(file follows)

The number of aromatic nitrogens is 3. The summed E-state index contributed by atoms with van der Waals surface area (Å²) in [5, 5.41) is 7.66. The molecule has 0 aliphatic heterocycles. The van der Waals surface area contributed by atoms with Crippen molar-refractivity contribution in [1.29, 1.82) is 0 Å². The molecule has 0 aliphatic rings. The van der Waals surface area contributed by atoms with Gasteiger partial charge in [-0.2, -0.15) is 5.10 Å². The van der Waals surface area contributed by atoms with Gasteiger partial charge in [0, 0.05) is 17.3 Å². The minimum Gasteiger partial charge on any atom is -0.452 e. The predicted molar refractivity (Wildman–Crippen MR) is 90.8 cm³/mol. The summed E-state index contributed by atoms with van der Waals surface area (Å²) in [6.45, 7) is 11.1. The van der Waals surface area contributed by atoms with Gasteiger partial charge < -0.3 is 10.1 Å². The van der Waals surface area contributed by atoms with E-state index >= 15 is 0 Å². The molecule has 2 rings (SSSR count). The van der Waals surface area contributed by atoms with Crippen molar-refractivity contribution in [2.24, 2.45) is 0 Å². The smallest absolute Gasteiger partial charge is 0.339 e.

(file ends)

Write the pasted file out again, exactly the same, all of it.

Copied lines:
The number of aromatic nitrogens is 3. The summed E-state index contributed by atoms with van der Waals surface area (Å²) in [5, 5.41) is 7.66. The molecule has 0 aliphatic heterocycles. The van der Waals surface area contributed by atoms with Crippen molar-refractivity contribution in [1.29, 1.82) is 0 Å². The molecule has 0 aliphatic rings. The van der Waals surface area contributed by atoms with Gasteiger partial charge in [-0.2, -0.15) is 5.10 Å². The van der Waals surface area contributed by atoms with Gasteiger partial charge in [0, 0.05) is 17.3 Å². The minimum Gasteiger partial charge on any atom is -0.452 e. The predicted molar refractivity (Wildman–Crippen MR) is 90.8 cm³/mol. The summed E-state index contributed by atoms with van der Waals surface area (Å²) in [6.45, 7) is 11.1. The van der Waals surface area contributed by atoms with Gasteiger partial charge < -0.3 is 10.1 Å². The van der Waals surface area contributed by atoms with E-state index >= 15 is 0 Å². The molecule has 2 rings (SSSR count). The van der Waals surface area contributed by atoms with Crippen molar-refractivity contribution in [2.24, 2.45) is 0 Å². The smallest absolute Gasteiger partial charge is 0.339 e.